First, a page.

• Catherine Carr

A Tribute to Peter Brooks Macky



Thank you all, so much, for being here today to celebrate Pete’s extraordinary life.

I’d like to share some memories and reflections about my uncle in the context of our family history, because, well, this is Pete we’re talking about.

I’ll confess right up front that my grasp of these details is a bit shaky. I didn’t always listen as well as I should have, and, frankly, I could always ask Pete.

The Macky family descended from the ancient Mackay clan, who lived for centuries among the wild moors and streams of the Scottish Highlands. They were fiercely passionate about their roots and their heritage, and fiercely loyal to their clan members—fighting, if necessary, to defend their territory and their traditions. (Fiercely passionate, and fiercely loyal—does this sound like anyone we know, perhaps on Phillies game day?) The Mackays had an official crest, a handsome tartan, which I’m holding right here in this necktie sewn by my mom, and a motto: Manu Forti, or “with a strong hand.”


They were fiercely passionate about their roots and their heritage, and fiercely loyal to their clan members—fighting, if necessary, to defend their territory and their traditions.

Now if Pete were here to tell you about the political turmoil that resulted in the Highland Clearances, we’d probably be sitting here for quite a bit longer—but suffice it to say that bagpipes and tartans were banned, if you can imagine that, and the clan was forced to resettle. The Mackys lived in and around Ulster, at the northern tip of Ireland. And in the mid 1800s, the Irish Potato Famine sent John Macky, Pete’s great-great-grandfather, across the Atlantic Ocean.

John established new roots in Media, and the Macky name was extended to Samuel Macky and then to Henry Ewing Macky, who married Mildred Brooks, affectionately known as Honey. The Brooks name (along with Honey’s sharp mind and resilience) was passed down to their son, Walter Brooks (known to most of us as Bud), and eventually to his son, Peter Brooks, and his son, Allen Brooks.

Bud and his sister Betty grew up in a modest house on Jefferson Street. Their backyard was the site of rowdy football, baseball, and basketball games and even boxing matches. Across town, on 4th Street, lived the Allen family, who had originally emigrated from England in 1793. (As a side note, 200 years later, when Pete gave the eulogy for his Aunt Ethel Allen, he described the theme of the Allen family as “love and devotion to family; hard work and diligence; service to church and community; and a zest for life.” I think we would all agree that every one of these qualities burned brightly in Pete.)

In any case, Bud became smitten with Sally, the youngest of the six Allen daughters. It took a bit of persistence on Bud’s part, but they were married on August 19, 1939.

They were blessed with a baby girl, Patricia Allen, and a fine son, Peter Brooks, born April 14th, 1948. Pete would no doubt be able to tell you that a number of significant events took place on April 14th, including the surrender of Fort Sumter during the Civil War, the fateful collision between Titanic and iceberg, and the first performance of Mahler’s Incomplete 2nd Symphony.  I truly hope none of you ever had to face him in Trivial Pursuit.


I truly hope none of you ever had to face him in Trivial Pursuit.

Pat and Pete grew up in the little white house Bud and Sally had built up on the hill at 441 Kirk Lane, which to this day I believe contained more magic per square inch than any other place on earth. This is the house where Pete, on his 4th birthday, fell out of his 2nd-story bedroom window. As I’ve heard it told, Sally was doing dishes while Pete and his friends were playing upstairs, when she looked up to see him, inexplicably, trotting around from the back of the house with barely a scratch. I believe this incident planted the belief in all of our minds that Pete was indestructible (Manu forti!)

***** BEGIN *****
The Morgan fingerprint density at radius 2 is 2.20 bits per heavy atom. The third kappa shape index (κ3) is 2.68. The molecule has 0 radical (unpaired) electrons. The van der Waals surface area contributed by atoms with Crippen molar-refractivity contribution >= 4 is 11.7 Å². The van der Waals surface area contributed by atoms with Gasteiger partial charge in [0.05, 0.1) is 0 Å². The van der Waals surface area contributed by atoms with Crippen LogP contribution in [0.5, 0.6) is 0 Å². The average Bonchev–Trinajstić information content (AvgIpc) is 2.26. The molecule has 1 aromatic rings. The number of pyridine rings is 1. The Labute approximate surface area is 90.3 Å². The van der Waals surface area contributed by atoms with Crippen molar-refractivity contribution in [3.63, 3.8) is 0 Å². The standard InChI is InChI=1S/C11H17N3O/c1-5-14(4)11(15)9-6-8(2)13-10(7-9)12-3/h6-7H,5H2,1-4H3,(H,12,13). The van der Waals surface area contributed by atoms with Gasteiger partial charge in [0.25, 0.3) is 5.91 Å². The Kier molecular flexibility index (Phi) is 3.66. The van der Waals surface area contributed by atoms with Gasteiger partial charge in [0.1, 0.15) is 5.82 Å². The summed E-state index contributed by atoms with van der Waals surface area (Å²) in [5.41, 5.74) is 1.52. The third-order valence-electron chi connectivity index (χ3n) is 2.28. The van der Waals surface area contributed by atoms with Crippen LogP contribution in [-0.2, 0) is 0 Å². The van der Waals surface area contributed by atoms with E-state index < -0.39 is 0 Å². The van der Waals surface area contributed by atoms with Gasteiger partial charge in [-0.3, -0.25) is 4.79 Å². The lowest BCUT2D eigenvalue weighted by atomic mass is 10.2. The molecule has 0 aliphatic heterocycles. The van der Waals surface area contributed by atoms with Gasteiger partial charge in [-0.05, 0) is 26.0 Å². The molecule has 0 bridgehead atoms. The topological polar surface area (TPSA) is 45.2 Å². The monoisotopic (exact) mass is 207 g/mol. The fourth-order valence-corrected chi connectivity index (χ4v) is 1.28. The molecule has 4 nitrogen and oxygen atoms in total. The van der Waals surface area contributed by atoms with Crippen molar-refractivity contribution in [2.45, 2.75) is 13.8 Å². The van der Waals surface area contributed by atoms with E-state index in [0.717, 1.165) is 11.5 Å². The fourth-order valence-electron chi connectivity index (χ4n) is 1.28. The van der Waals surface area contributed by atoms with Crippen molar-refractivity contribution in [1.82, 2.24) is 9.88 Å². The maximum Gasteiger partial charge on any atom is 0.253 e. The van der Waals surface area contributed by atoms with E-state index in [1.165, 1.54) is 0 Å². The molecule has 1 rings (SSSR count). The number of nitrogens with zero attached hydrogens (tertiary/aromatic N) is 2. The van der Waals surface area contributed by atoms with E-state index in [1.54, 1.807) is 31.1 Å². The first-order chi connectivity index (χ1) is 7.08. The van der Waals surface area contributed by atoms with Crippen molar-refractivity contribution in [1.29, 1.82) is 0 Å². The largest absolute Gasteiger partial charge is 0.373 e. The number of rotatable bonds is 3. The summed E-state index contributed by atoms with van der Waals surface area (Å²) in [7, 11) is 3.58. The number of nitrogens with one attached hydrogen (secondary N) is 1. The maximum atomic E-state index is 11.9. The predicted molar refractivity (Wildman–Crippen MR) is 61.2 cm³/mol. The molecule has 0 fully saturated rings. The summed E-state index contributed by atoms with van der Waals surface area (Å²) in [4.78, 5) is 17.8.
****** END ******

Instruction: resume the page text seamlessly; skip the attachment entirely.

I believe this incident planted the belief in all of our minds that Pete was indestructible (Manu forti!)

Like the house on Jefferson Street, the backyard of 441 Kirk Lane was the site of colorful boyhood adventures, from cowboys and Indians with George, Bobby, Steve, and Ned to all-out basketball and badminton showdowns.

In 1966 Pete graduated from Penncrest High School, whose football team—as Pete and only Pete could tell you—finished the year with only the second winning record in the school’s history, after defeating Sun Valley 34-0 on Thanksgiving Day.

Over the next few years, Pete acquired degrees, career milestones, and nieces. I’ll try to capture the tremendous impact he had on all of our childhoods, because we had the great fortune of spending so much wonderful, as Pete would say it, time with him—in Milford, in Rehoboth, at Whitney Lake, in Media, even at Disney World, where he enjoyed Mr. Toad’s Wild Ride at least as much as my sister Cara did.

If something super-random was on a birthday wish list, Pete would drive all over the tri-state area to track it down. (This is what we did before the days of Amazon Prime.) If we had our hearts set on a particular boardwalk prize, Pete would play however many games of Whac-a-Mole it took to secure it (Manu forti!) This kind of sounds like spoiling, but more than anything, Pete indulged us with his time, his imagination, and his boundless capacity for fun.


More than anything, Pete indulged us with his time, his imagination, and his boundless capacity for fun.

Pete was the one who would get down on the floor with us and play every single board game—as my sister Julie put it, fully engaged (as long as we didn’t try to claim the green mover, which was always his.). He was up for any and every ride at Funland, and let’s just say he never held back on the mini golf course.

At the famous Christmas parties at Kirk Lane, Pete was the one who got all of us—and I mean all of us, even Aunt Ethel in her 80s—hunting around for hidden pennies and paper clips and special buttons, and shrieking with laughter during the Artist’s Game, which at times approached the intensity of a clan skirmish on the Scottish moors. Pete didn’t just show up to these events, he made them into occasions—ones that would be remembered and talked about for generations.